The study of Latin America has long been an ideological battleground. Scholars disagree on every major issue: the impact of the U.S. influence in the region, the political orientation of the middle class, the role of the military, the rate of socioeconomic change, and the viability of reform.
Public Policy in Latin America is a masterful synthesis of scholarship on the region. Sloan studies political phenomena not by making superficial comparisons between leaders, parties or styles, but by examining what governments do-the creation of public policy through political process. The decisions to stress accumulation versus distribution of economic goods, the role of the bureaucracy, and the quality of political participation tell more about a nation than what party or persons are in power.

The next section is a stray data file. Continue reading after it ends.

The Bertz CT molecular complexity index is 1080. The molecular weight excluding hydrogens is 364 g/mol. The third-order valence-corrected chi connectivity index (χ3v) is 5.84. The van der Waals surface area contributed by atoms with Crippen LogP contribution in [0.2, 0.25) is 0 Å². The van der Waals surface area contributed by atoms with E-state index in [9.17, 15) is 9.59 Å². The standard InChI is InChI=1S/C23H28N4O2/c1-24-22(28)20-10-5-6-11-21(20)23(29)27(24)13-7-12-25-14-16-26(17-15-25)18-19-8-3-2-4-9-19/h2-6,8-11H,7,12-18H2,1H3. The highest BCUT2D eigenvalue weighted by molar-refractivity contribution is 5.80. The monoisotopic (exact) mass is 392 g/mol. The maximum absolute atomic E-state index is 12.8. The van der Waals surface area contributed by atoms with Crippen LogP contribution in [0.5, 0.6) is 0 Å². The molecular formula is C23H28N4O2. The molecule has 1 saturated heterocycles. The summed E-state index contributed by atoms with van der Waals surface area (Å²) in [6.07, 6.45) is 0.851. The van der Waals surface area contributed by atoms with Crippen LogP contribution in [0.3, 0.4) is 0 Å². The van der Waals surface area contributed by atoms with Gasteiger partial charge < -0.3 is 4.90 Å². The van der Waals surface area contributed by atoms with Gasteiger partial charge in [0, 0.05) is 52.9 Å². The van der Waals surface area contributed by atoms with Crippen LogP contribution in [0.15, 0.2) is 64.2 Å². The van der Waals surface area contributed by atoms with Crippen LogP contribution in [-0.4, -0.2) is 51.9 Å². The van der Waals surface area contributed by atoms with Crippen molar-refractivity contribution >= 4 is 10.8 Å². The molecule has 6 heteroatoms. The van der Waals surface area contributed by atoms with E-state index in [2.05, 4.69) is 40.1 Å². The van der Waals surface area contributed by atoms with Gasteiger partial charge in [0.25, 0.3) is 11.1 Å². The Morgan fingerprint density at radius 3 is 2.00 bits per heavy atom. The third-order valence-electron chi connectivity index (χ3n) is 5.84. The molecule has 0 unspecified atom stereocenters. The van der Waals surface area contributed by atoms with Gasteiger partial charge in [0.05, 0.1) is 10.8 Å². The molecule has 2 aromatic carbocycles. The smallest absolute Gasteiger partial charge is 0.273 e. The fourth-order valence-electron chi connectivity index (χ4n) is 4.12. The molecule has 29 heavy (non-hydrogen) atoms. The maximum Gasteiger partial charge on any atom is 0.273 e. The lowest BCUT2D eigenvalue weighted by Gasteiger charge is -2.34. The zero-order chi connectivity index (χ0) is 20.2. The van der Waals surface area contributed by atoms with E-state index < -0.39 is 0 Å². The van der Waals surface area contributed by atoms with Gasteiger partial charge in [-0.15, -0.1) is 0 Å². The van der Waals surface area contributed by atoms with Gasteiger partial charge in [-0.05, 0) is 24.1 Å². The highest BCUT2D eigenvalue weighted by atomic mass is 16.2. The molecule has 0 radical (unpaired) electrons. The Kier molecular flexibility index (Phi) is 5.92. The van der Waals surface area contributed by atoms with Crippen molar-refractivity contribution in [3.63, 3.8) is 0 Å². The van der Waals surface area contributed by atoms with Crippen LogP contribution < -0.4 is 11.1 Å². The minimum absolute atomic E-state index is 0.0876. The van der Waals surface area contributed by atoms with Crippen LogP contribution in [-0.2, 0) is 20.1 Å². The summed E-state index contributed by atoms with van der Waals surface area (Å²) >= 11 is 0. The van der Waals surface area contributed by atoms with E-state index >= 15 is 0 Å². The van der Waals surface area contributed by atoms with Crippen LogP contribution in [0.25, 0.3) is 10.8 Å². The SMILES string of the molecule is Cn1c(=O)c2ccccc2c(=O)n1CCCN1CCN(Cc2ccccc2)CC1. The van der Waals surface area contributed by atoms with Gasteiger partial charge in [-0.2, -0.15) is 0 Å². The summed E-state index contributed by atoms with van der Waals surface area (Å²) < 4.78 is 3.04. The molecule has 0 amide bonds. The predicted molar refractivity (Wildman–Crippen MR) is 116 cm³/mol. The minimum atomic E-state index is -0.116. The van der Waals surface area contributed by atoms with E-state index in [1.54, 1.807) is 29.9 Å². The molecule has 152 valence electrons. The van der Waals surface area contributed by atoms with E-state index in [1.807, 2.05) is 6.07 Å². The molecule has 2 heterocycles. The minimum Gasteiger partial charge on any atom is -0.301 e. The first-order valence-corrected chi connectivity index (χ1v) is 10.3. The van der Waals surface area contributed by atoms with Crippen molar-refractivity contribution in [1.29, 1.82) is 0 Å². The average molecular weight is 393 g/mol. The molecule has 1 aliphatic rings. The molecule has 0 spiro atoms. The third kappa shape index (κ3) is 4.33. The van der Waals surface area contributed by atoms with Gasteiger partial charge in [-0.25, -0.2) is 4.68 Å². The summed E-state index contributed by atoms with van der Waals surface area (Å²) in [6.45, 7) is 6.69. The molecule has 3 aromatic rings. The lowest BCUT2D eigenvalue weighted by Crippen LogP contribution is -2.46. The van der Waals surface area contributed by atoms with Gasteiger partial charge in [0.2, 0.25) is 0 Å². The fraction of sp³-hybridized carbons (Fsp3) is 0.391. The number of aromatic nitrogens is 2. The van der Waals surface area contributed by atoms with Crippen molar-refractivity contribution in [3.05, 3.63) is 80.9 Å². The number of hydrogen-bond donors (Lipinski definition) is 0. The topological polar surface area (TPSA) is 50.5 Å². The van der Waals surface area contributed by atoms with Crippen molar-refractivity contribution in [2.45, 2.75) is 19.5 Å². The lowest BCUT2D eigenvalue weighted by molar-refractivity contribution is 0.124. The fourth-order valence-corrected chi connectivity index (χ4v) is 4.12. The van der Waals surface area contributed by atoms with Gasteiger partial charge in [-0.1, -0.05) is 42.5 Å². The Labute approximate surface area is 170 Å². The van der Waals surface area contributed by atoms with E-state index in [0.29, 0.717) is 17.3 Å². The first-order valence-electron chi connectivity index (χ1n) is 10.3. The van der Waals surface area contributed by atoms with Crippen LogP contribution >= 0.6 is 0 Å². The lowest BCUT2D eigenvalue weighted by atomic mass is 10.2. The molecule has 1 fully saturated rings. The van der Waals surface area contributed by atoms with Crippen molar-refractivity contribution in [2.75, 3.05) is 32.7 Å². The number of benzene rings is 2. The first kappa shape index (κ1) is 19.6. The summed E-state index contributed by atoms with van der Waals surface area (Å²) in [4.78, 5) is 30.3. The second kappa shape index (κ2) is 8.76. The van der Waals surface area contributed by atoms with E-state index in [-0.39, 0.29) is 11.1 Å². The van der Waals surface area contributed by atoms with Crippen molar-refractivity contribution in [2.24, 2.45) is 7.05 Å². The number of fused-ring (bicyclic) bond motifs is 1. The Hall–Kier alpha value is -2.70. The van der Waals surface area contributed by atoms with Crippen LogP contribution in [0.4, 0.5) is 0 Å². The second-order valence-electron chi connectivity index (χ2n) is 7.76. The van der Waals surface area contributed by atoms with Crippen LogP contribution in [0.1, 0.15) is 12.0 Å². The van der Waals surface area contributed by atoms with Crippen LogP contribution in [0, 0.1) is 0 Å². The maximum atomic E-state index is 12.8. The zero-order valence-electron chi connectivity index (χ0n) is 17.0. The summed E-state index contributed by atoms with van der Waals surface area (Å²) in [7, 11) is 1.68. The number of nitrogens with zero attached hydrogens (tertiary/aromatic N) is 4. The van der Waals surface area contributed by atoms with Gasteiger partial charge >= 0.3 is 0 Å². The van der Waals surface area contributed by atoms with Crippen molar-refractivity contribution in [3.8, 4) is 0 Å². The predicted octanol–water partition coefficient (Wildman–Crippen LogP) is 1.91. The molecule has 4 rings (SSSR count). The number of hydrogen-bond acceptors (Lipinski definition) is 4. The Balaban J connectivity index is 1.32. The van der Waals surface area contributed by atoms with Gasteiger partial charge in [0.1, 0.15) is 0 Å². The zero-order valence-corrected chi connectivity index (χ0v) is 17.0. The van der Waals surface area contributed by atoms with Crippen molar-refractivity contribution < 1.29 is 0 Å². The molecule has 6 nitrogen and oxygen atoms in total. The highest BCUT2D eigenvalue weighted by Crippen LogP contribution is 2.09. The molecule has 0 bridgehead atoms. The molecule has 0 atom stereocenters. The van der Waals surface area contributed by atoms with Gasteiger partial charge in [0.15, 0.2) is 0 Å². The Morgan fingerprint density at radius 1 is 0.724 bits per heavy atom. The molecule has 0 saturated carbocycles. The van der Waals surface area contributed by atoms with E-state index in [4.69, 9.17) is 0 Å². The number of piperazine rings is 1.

Sloan makes excellent use of available literature to provide the reader with a number of comparative illustrations from throughout Latin America. . . . The book's major strength lies in the author's first rate job of synthesizing almost decades of research on policy successes and failure undertaken by a variety of Latin American governments.
Richly informative and especially well written. . . . Anyone wanting to understand the nature, problems, and complexities of Latin America would find Sloan's survey of real benefit.